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Feds are Putting The Private Sector Out of Business

August 18, 2010

Feds failed policies force businesses to sideline

Scott S. Powell

According to a Library of Congress survey, “Atlas Shrugged,” published in 1957, may be second to the Bible as the most influential book read in America.

It is required reading in management training at BB&T, the 12th largest bank in the United States and one that resisted taking TARP bailout funds. Since the Obama administration took office, “Atlas Shrugged” has been making a renaissance with rising sales and library waiting lists, partly because it explains our current economic woes more straightforwardly than most of what we hear from today’s experts.

What happened in Ayn Rand’s narrative is coming to pass today, with the public sector growing in scope and power over the private sector. Then, just as now, an anti-business administration reviled private industry, capitalizing on crisis to expand and redirect investment within and between sectors of the economy — setting quotas, prices and compensation.

Businesses responded by retrenching — ceasing to invest, innovate and expand. Whole industries contracted, closed down, or moved offshore; much like the U.S. gas and oil drilling industry is doing today. Then, just as now, management became frustrated and discouraged, reluctant to create jobs in an environment of excessive government meddling.

A record $2 trillion now sits on corporate balance sheets waiting to be invested amidst reasonably cheap assets prices. What holds back investment is uncertainty and lack of confidence stemming from an overbearing and free-spending government. Businessmen and investors would never attempt spending and borrowing their way back to prosperity.

In terms of job creation, the Obama stimulus plan has been worse than a failure. Its attendant debt has ratcheted up systemic risk inviting a currency crisis and bond market collapse — from which recovery might be impossible.

Recently President Obama took credit for a 0.2 percent drop in the nation’s unemployment rate to 9.5 percent and the creation of 71,000 private sector jobs, claiming his policies were working. In fact, much of that meager job creation was in the socialized automotive sector. The supposed decrease in unemployment resulted from 611,000 Americans giving up on finding work, dropping off the official rolls of the unemployed.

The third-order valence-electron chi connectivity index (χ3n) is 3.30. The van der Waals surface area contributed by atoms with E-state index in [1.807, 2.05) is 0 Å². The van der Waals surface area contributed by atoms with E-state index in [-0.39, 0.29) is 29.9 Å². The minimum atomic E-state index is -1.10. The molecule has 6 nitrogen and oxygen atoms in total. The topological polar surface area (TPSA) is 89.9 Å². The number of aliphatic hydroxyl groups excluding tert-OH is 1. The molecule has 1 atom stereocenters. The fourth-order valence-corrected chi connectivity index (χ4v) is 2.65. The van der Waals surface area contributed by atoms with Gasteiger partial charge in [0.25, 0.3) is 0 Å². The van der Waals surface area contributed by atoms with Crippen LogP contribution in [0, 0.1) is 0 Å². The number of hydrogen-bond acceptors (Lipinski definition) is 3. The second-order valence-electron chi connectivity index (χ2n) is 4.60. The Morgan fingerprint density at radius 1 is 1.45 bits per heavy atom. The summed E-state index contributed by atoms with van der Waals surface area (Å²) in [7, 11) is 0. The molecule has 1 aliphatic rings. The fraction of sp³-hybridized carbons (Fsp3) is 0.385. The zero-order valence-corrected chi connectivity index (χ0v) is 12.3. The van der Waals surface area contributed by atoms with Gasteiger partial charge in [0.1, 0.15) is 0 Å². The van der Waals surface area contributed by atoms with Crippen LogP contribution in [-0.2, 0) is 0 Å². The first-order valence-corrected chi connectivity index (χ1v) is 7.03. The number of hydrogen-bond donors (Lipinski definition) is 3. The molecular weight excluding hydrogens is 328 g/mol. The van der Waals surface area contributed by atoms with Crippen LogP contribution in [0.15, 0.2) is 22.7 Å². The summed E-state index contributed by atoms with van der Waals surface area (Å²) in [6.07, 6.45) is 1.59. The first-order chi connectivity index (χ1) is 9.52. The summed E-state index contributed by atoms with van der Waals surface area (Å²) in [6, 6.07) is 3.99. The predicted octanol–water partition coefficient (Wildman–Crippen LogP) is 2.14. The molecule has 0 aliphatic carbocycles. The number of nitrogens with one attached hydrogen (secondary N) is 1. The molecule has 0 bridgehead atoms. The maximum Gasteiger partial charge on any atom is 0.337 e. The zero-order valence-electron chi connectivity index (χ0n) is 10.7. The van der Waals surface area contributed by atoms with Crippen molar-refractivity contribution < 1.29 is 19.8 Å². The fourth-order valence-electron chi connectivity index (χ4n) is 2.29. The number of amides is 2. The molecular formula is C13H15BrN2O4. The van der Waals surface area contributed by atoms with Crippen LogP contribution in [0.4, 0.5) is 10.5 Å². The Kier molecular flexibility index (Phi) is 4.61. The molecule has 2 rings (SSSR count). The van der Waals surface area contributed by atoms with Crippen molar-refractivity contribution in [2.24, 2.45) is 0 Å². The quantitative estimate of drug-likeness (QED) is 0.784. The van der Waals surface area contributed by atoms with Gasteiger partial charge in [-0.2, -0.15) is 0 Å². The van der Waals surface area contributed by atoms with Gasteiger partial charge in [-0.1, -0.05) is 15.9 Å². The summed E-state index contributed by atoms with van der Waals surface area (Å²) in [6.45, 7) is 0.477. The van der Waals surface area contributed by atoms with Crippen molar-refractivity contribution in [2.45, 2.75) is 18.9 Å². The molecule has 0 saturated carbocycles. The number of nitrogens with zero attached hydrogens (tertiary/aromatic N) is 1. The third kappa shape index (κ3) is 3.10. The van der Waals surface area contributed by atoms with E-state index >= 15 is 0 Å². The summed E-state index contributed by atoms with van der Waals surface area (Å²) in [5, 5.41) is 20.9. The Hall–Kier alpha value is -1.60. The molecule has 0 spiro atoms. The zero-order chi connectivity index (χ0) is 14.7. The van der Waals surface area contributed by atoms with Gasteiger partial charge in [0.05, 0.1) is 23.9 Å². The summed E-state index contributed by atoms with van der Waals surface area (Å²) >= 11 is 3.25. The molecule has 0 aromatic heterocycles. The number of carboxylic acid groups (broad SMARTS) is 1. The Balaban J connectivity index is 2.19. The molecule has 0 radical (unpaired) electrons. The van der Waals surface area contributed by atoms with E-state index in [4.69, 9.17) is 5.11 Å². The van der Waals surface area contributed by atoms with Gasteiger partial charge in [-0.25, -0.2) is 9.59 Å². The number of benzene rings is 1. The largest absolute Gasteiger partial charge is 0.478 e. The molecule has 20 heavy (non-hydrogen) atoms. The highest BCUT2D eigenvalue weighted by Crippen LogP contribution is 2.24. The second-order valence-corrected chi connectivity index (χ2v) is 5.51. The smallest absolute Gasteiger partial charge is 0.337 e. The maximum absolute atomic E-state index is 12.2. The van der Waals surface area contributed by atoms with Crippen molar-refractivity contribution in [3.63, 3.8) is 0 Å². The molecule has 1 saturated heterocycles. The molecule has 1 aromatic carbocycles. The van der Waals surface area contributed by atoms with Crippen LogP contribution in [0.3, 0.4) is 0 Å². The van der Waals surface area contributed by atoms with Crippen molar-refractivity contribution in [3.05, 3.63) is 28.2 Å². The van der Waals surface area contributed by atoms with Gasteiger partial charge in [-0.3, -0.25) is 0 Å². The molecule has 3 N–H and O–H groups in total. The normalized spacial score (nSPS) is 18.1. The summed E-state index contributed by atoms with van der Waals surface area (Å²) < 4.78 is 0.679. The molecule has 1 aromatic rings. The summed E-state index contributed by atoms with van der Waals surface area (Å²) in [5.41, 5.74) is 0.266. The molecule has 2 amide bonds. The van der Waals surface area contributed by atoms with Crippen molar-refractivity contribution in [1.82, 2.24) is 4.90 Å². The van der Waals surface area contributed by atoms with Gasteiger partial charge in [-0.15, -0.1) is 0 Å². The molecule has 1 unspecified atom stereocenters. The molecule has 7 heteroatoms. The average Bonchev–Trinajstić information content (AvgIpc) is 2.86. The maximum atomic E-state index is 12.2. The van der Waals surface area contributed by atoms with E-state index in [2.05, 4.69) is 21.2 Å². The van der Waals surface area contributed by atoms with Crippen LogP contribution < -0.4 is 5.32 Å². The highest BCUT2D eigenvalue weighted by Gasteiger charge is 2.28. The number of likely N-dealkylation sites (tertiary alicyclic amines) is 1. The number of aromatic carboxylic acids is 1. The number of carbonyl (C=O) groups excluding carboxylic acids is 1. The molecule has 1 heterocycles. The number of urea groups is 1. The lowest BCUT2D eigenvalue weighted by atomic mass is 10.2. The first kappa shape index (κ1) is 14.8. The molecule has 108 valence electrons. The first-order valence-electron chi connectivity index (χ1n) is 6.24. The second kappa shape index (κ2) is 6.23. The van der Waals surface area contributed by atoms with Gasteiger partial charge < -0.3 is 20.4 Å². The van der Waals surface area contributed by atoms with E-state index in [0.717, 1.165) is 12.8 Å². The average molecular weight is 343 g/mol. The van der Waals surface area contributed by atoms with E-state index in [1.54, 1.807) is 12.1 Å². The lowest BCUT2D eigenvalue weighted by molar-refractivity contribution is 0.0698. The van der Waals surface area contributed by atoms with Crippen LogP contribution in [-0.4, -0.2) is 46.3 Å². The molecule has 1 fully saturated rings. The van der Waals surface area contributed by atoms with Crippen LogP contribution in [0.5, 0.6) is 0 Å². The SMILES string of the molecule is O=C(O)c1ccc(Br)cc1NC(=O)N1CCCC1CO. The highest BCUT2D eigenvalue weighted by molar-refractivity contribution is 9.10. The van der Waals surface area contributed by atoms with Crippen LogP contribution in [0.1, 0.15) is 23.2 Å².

Official unemployment statistics mask the underlying truth of a private sector economy that is failing to create jobs. In fact, when all those who have given up looking for work are accounted for since the recession began, the real unemployment rate may be closer to 18 percent — almost double the official numbers.

While the private sector shed nearly 8 million jobs in the past two and a half years, the federal government increased its payroll by 240,000 jobs. So the private sector that is the primary source of national wealth has been shrinking while supporting a growing public sector that generally produces nothing.

That burden is made greater by the fact that government workers have incomes 30 percent higher and benefits 50 percent more costly on average than those received by equivalent private-sector workers.

This shift of wealth from the productive private to the unproductive public sector is more sticky today than it was in “Atlas Shrugged” because government has now become a union shop, with pay having little to do with performance.

Unionized government cannot be downsized easily and its employees have effectively become the country’s most powerful entitlement special interest group. Thus, government-run schools controlled by the teachers unions can fail decade after decade without consequence or substantive reform. The government takeover of the health care industry — aka “Obamacare” — was a high priority not because it was good for the majority of Americans, but because the ruling elite want to expand unionization, entitlement and dependency.

The media is enamored with scandal and the latest class war nuance, such as raising taxes on the rich — now those making over $200,000 annually. But they ignore one of the biggest stories of our time: the Obama administration’s drive to shift wealth and power from the productive private sector to the non-productive public sector. Rand calls this appropriation of wealth by the government nothing less than looting. For her, the primary source of social good is in ingenuity and hard work that produces wealth in the form of invention and technological breakthrough. Crony capitalism and forced redistribution of wealth by faceless government bureaucrats is anything but virtuous.

Rand warns us that government policies that engender entitlement and cause business owners to shrug and withhold their capital are detrimental to the economy. What compounds this problem today is that by enlarging dependence on an out-of-control profligate government we are setting ourselves up for a greater crisis than the last one.

Fortunately, the catalyst for course correction is around the corner.

Ironically, President Obama can be thanked for making this mid-term election an overdue referendum on liberalism. Average Americans are now more informed and engaged than they have been in generations, and they are highly motivated to vote.

The most credible and successful candidates, whether incumbents or new entries, are likely to be those resolutely committed to deficit and debt reduction and getting government out of the way of private sector job creation — the essence of Ayn Rand.

Scott S. Powell is a director at RemingtonRand Corp. and Alpha Quest LLC and a Visiting Fellow at Stanford University’s Hoover Institution. E-mail comments to

From The Detroit News:–Obama-s-failed-policies-force-businesses-to-sidelines#ixzz0wyLkANFo

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